Famous Cretan hospitality is very much still alive; locals are friendly and offer directions and tips freely, neighbors frequently bring over fresh eggs, vegetables and fruits from their plots or even a meal or dessert they have prepared.
The music of Crete, as distinct as its people, can be heard and seen at festivals all over the island and even at social gatherings amongst friends and family. The “lyra” (lyre), a musical instrument which is held vertically, is played like a violin while the “laouto” (lute) is played like a guitar. Rhythm and melody stem from these and the pace and passion of Cretan music is easily identified through these.
There are five dances, each with its own colorful character which can be found in most parts of Crete; ‘Maleveuziotikos’ (also known as ‘Pidiktos’) which required endurance as it has small, quick steps as does ‘Pendozali’ (meaning 5 steps). These are both exciting dances which include both men and women dancing in a chain-like fashion – skill is a pre-requisite! ‘Siganos’ is a wedding dance and most often the first dance after the church service. ‘Sousta’ is danced in pairs and can be described as the dance of flirtation. And lastly ‘Sirto’, a very popular dance, danced to a wide variety of songs. This is sure to attract most to the dance floor.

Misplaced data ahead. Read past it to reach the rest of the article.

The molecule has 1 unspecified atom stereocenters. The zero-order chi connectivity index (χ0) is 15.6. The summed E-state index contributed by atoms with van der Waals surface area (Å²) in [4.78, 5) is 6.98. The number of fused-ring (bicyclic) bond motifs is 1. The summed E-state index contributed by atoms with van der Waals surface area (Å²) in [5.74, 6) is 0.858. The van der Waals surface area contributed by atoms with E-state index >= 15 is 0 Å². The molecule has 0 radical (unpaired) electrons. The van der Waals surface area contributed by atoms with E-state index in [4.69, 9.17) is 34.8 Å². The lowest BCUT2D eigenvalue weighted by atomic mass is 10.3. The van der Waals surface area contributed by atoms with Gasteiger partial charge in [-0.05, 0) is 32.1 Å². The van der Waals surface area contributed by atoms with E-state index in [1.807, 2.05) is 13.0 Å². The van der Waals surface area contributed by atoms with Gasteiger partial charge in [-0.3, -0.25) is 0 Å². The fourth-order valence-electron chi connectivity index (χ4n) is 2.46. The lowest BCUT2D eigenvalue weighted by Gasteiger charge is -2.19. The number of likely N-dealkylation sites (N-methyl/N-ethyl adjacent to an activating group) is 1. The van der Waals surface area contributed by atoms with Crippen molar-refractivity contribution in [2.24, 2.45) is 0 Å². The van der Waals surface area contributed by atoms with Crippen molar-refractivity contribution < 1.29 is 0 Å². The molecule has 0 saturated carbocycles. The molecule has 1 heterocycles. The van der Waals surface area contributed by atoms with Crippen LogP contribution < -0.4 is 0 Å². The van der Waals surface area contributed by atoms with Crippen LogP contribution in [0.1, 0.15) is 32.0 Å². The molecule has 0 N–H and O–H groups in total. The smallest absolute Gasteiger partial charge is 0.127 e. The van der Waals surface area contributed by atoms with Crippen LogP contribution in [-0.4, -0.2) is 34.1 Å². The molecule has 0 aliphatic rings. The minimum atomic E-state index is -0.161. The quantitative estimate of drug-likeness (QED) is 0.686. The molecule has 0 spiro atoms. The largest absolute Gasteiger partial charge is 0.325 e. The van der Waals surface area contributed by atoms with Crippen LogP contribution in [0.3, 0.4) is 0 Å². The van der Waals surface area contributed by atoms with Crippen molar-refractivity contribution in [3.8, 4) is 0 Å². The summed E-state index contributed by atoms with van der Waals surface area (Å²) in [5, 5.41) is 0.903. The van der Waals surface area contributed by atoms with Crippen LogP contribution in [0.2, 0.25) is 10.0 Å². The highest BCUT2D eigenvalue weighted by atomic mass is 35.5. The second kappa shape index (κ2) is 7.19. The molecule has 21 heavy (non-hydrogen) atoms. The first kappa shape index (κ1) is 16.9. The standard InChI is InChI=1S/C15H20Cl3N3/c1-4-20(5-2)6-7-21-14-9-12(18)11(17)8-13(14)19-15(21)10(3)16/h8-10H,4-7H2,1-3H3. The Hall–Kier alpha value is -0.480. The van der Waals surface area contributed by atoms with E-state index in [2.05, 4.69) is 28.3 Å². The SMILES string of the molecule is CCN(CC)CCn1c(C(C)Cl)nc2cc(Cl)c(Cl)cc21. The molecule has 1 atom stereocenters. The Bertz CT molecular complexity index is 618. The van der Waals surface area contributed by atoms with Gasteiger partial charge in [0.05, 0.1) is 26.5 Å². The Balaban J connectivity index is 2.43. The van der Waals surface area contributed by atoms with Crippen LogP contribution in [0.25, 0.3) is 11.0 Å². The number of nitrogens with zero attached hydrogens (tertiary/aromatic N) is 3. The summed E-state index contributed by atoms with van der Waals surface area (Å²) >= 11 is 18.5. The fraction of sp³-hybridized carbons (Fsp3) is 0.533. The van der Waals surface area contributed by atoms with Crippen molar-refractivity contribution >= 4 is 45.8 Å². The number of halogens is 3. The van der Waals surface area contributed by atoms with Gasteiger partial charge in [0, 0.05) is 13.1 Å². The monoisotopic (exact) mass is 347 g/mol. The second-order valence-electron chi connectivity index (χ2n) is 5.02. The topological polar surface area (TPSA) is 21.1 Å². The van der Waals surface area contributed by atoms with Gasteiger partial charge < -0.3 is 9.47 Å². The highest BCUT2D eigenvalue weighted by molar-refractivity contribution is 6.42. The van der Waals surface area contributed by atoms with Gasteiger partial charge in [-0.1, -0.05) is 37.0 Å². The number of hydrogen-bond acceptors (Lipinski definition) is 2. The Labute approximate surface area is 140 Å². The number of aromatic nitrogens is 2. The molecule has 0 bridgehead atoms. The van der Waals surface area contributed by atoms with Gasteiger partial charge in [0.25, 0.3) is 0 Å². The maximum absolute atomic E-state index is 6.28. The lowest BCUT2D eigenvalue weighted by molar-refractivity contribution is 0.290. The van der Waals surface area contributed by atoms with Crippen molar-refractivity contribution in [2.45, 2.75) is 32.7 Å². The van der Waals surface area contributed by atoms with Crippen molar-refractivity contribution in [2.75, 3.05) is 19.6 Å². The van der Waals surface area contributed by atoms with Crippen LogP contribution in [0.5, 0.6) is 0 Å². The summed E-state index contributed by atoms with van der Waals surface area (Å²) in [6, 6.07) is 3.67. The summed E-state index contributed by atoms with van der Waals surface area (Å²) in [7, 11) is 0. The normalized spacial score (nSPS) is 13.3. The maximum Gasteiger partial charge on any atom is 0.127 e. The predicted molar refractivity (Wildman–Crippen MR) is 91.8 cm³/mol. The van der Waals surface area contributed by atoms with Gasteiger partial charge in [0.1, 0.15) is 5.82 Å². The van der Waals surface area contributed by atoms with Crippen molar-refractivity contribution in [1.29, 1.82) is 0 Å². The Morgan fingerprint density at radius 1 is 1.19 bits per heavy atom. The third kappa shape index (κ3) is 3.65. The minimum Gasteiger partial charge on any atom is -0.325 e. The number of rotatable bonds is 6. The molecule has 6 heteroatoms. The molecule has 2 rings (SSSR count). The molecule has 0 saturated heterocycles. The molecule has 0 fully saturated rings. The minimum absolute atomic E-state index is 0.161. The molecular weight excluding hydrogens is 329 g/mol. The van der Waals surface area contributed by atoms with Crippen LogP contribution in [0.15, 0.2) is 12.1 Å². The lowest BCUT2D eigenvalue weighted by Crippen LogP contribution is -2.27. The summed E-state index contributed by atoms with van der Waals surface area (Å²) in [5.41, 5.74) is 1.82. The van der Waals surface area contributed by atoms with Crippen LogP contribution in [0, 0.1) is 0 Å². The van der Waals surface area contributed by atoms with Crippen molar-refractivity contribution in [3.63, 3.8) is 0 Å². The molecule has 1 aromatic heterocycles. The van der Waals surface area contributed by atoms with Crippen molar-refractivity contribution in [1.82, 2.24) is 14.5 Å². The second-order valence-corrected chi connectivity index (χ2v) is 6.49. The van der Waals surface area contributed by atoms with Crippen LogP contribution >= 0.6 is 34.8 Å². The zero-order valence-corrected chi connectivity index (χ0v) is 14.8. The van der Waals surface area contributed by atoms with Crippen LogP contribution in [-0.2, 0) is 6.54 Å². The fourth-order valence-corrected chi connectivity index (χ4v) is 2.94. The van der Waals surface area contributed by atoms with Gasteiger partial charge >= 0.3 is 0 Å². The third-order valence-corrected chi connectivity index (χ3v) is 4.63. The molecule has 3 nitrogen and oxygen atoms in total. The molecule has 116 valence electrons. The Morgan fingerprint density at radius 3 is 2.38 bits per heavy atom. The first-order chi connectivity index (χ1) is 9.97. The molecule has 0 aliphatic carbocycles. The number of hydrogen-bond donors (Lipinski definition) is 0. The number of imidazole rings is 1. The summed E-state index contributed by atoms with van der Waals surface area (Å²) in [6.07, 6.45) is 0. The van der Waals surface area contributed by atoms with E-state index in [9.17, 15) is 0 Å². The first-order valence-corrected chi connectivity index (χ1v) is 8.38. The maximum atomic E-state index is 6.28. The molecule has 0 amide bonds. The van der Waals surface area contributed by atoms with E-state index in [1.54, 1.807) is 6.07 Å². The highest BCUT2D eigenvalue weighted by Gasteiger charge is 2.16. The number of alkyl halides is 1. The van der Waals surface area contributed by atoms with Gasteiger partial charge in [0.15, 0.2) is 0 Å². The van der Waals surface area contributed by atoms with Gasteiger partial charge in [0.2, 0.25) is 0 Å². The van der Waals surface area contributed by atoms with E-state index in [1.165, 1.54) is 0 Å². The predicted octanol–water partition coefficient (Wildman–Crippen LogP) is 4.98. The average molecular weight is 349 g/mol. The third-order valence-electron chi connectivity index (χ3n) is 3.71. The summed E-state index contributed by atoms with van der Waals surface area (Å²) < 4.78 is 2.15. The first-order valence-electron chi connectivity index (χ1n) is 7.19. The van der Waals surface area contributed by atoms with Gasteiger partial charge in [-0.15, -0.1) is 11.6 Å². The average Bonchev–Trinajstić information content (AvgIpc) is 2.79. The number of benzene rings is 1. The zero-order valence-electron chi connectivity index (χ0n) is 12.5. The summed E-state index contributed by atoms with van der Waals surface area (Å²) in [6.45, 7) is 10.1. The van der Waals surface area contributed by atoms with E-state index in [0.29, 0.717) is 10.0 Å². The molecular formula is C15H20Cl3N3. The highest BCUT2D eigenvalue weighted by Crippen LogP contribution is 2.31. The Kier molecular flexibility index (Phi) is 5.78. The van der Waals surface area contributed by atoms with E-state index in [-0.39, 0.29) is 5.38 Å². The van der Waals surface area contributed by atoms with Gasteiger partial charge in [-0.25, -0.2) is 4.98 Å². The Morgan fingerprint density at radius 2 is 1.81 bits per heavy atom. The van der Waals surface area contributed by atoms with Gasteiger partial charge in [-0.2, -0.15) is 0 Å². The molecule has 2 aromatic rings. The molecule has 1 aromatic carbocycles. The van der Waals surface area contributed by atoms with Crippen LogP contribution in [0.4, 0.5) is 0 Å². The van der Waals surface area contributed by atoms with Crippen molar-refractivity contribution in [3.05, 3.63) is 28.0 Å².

‘Mandinades’ (Cretan folk song/poetry) is often said and sung. These are the most common form of folk song- eloquent and poetic songs that speak of love, nostalgia, admiration, heart-felt wishes, death and all aspects of daily life. With this 15-syllable rhyming couplet in Cretan dialect, locals improvise coming up with impressive combinations instantly.